Trouble is, that way of doing things often leads to examples such as what we see in this picture. One where, I don’t know, maybe I was tired, maybe my contacts weren’t floating right, but well, you end up with something like this. I know I do this with a lot of things. I make it work even when it shouldn’t or doesn’t want to, or has outlived its usefulness. And truthfully, whatever it is, it never works very well. But sucking at things is not something perfectionists are good at.

I am teaching myself piano and my fingers are growing stronger and I can play chords now. I am learning how to do other home repairs and I’m getting pretty good at using tools. But I suck so much at tiling that I’m in danger of going down a path of compunction and never making it back. I know being a perfectionist isn’t a positive personality trait. It’s a bad one. We make everyone around us miserable because nothing is ever good enough and we spend most of our time feeling frustrated and unhappy. We care way too much what everyone else thinks and live in fear of making a mistake, as if mistakes are some kind of grand failures and we are too super-human to ever fail. As a consequence, we never do anything very exciting. I know because I struggle with this every day. Doing things like laying tile with these types of results can send someone like me into hiding for days while I sit and pray for someone to come and deliver me from it–or do it for me, to be more exact. But deliverance never comes.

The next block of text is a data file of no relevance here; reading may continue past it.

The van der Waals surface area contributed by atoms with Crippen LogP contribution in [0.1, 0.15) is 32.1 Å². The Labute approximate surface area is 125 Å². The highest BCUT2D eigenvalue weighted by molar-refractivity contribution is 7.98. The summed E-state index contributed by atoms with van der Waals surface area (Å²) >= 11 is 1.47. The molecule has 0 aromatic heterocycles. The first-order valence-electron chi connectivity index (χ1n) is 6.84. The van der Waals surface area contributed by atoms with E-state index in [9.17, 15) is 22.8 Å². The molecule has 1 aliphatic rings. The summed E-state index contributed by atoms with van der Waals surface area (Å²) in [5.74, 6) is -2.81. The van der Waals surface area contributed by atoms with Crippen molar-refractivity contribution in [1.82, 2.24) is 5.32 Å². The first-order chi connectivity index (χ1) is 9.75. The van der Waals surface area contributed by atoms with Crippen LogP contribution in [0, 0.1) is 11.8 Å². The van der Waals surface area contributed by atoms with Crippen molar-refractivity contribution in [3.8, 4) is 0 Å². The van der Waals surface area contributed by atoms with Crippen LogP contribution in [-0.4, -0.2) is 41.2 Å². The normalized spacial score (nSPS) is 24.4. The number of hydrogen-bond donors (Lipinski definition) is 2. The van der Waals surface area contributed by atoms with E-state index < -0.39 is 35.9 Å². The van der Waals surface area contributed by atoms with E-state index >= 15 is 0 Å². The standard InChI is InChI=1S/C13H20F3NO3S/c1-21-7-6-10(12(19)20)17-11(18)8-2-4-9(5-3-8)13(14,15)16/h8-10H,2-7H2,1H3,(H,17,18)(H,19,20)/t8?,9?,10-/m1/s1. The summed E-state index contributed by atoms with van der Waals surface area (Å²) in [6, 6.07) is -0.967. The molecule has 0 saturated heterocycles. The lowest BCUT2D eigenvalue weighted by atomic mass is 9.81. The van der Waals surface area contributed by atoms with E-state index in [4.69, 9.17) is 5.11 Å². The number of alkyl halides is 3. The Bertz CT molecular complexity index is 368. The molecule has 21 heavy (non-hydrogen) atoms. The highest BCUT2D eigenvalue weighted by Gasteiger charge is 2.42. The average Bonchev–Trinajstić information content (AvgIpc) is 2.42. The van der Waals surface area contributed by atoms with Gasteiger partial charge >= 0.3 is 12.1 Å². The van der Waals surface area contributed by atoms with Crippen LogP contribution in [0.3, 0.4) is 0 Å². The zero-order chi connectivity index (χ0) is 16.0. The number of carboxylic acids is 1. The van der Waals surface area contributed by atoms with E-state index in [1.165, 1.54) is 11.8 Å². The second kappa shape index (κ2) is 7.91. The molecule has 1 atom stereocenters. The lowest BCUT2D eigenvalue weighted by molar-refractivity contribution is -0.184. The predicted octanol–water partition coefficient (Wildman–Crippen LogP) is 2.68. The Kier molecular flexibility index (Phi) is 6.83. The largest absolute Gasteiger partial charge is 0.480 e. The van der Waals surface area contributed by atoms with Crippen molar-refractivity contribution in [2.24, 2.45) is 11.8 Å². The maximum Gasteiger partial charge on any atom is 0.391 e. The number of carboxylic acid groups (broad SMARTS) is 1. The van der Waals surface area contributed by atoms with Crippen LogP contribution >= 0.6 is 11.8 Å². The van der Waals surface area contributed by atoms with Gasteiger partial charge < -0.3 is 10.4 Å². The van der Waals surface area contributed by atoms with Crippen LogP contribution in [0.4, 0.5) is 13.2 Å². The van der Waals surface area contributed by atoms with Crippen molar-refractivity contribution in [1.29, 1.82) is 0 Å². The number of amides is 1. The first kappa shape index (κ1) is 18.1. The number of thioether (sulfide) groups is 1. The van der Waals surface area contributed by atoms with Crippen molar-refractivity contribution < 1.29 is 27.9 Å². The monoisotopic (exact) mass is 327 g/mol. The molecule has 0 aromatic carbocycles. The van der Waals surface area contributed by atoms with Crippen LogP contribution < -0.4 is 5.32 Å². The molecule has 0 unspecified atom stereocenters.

I’m sure there’s something I’m supposed to be learning from this, like ‘just keep trying and you’ll get better,’ or ‘try, try, again.’ But I don’t have time for all that learning the slow way. I’ve gotten lots of good advice though, and even some offers to help. But the people who have really put down tile before and are good at it know how horrid it really is and never offer help. From other people—those who have never done it before–I’ve gotten lots of helpful comments like, “My husband just took that wet saw thing down to the basement one weekend and came up Sunday night and it was all done.” I wish I lived in a magical world of tile fairies like that.

But when it’s late and I’ve been working hard for several hours and I have a section of tile that looks like this, I can do one of two things: I can rip it out and try shoving more pieces in where they don’t want to go, or I can move on to the next section and try to forget about making everything turn out the way I want it to, just try to do better next time. So for today, that’s what I’m going to do. I’m just going to move on for now and if I get the rest of this project done and that section of uneven edges and weird lines is still bothering me, I’ll go back and fix it later–if I can. Otherwise, I will just have to get it through my head that everything can’t be perfect all the time, and throw a rug over it.